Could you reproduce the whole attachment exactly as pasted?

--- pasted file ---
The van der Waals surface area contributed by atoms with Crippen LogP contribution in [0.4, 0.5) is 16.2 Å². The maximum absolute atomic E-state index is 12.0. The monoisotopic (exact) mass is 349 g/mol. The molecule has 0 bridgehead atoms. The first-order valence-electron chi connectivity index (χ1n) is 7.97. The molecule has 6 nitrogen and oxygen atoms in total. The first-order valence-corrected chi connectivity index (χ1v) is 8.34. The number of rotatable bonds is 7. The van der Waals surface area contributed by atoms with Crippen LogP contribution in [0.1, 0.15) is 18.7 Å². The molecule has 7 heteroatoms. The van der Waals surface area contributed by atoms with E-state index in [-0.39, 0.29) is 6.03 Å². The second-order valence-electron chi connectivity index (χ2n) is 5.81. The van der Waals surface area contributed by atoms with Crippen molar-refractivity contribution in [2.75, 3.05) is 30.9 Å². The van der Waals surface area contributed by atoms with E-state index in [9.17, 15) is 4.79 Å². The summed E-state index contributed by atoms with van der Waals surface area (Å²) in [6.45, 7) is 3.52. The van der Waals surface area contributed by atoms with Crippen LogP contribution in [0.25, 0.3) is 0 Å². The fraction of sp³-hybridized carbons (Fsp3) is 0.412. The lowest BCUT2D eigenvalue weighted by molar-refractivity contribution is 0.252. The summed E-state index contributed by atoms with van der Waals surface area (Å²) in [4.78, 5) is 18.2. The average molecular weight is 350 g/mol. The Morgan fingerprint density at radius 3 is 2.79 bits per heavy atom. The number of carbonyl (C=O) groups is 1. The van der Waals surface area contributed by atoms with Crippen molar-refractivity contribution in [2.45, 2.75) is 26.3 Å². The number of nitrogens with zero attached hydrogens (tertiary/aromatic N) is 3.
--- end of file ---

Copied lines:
The van der Waals surface area contributed by atoms with Crippen LogP contribution in [0.4, 0.5) is 16.2 Å². The maximum absolute atomic E-state index is 12.0. The monoisotopic (exact) mass is 349 g/mol. The molecule has 0 bridgehead atoms. The first-order valence-electron chi connectivity index (χ1n) is 7.97. The molecule has 6 nitrogen and oxygen atoms in total. The first-order valence-corrected chi connectivity index (χ1v) is 8.34. The number of rotatable bonds is 7. The van der Waals surface area contributed by atoms with Crippen LogP contribution in [0.1, 0.15) is 18.7 Å². The molecule has 7 heteroatoms. The van der Waals surface area contributed by atoms with E-state index in [-0.39, 0.29) is 6.03 Å². The second-order valence-electron chi connectivity index (χ2n) is 5.81. The van der Waals surface area contributed by atoms with Crippen molar-refractivity contribution in [2.75, 3.05) is 30.9 Å². The van der Waals surface area contributed by atoms with E-state index in [9.17, 15) is 4.79 Å². The summed E-state index contributed by atoms with van der Waals surface area (Å²) in [6.45, 7) is 3.52. The van der Waals surface area contributed by atoms with Crippen LogP contribution in [0.25, 0.3) is 0 Å². The fraction of sp³-hybridized carbons (Fsp3) is 0.412. The lowest BCUT2D eigenvalue weighted by molar-refractivity contribution is 0.252. The summed E-state index contributed by atoms with van der Waals surface area (Å²) in [4.78, 5) is 18.2. The average molecular weight is 350 g/mol. The Morgan fingerprint density at radius 3 is 2.79 bits per heavy atom. The number of carbonyl (C=O) groups is 1. The van der Waals surface area contributed by atoms with Crippen molar-refractivity contribution in [2.45, 2.75) is 26.3 Å². The number of nitrogens with zero attached hydrogens (tertiary/aromatic N) is 3.